Each week, Big Issues focuses on a newly released comic book issue of significance. This week it’s Before Watchmen: Minutemen #1. Written and drawn by Darwyn Cooke (DC: The New Frontier, Richard Stark’s Parker), it’s the first installment in a controversial series of prequel miniseries to Alan Moore and Dave Gibbons’ Watchmen.
Before Watchmen has become an ethical minefield for the easily agitated comics community. Many see the project as a disgrace to Alan Moore’s legacy and a degradation of the source material; others are excited to see new work by Darwyn Cooke, Amanda Conner, Adam Hughes, and the rest of the A-list talent assembled for the seven miniseries titles. I’m not going to discuss the moral issues here (feel free to go wild in comments), beyond stating that the sad truth is that Moore has joined the storied ranks of comic-book creators who got fucked by a contract. Watchmen became a corporate product when DC started selling action figures and posters. It was not only adapted for film, but directed by Zack Snyder, a man who has never been praised for his subtlety and sophistication. The era of Watchmen’s autonomy has passed.
Moore and Dave Gibbons’ Watchmen characters began as stand-ins for characters from Charlton Comics, a company that published books starring Captain Atom, The Question, and others. DC has owned the rights to some
Minutemen begins with four widescreen panels, immediately setting it apart from Watchmen by breaking from Moore and Gibbons’ nine-panel page structure. I got the chance to see unlettered copy of the issue’s first pages in April, and was immediately impressed by the elegant flow of the images and the way Cooke establishes so much of the world in just eight panels. That changed when I read the words on the finished pages. The opening line, “You come into this world, and your point of view is narrow,” reads like an undignified dig at Before Watchmen naysayers, and the following overblown narrations didn’t inspire much confidence. Then Hollis Mason says aloud, “This is terrible,” and the disparity between script and art in the opening sequence makes perfect sense. Cooke is still delivering a message to readers, but it’s not an attack, it’s an invitation.
Phil Noto’s lush colors continue to emphasize those distinctions, with Hooded Justice’s gray and red palette giving way to the vivid Technicolor of Sally’s daytime adventures. The green and brown tint of the Comedian’s scene gives the art a queasy quality that matches the character’s sick mind. This is a much more cinematic book than Watchmen, and Cooke understands how visuals can pull just as much weight as the story. The most stunning moment of the issue is the chilling two-page scene that introduces Byron “Mothman” Lewis. It’s a design marvel that shows how panel layout and visual motifs can add immense depth to a script.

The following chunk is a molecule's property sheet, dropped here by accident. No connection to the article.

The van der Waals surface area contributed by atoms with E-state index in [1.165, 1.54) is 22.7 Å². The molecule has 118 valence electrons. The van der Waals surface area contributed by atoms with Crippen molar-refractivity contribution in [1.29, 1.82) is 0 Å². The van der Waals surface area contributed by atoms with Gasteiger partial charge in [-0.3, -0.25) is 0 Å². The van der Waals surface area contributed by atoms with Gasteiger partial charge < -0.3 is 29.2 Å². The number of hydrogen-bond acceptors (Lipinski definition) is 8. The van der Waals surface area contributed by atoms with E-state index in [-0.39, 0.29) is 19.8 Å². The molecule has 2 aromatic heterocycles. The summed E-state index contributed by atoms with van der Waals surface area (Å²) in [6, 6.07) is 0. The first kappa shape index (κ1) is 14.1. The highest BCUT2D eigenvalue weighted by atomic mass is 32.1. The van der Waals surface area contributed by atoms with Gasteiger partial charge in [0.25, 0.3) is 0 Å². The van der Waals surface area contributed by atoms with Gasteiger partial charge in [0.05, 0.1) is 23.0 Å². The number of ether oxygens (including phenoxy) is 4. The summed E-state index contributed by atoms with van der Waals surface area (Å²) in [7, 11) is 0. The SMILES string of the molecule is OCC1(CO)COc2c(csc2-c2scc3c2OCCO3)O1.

For Lewis’ sequence, Cooke brings back the nine-panel grid, but elongates the middle panels to create vertical distance between the top and bottom panels. Lewis’ story is all about being high, whether he’s jumping off a building or doing morphine in his lavish rooftop home, and each panel works to establish that height. The first three panels show a skyscraper viewed from below, beginning the sequence on the ground before taking off. The vertical lines of the building transition into the next three panels, establishing shots of Lewis’ home that continue to draw vertical lines in the home’s architecture and the arrangement of items in the foreground. The next trio of panels reveals Lewis standing on the ledge of his living room, with the first two panels spotlighting the curved wire frame of a hang glider. The horizontal wave of the glider introduces a sense of motion that is absent in the earlier panels, creating an illusion of wind that is carried into the next page.
That sense of dread permeates the story, highlighted by the contrast between the bold superhero action depicted on-panel and the ill omens of Hollis’ narration. The final shot of Nelson “Captain Metropolis” Gardner smoking a stogie in a bubble bath is accompanied by the caption, “Some would say we’ve been paying for those benefits ever since.” Everything is about to fall apart for these characters, and I can’t wait to see how it all comes tumbling down. Minutemen #1 feels like DC’s first major effort to create a piece of art in its post-New 52 climate, and it’s unfortunate that the behind-the-scenes politics will prevent a lot of people from checking out this stunning new work from one of the industry’s best.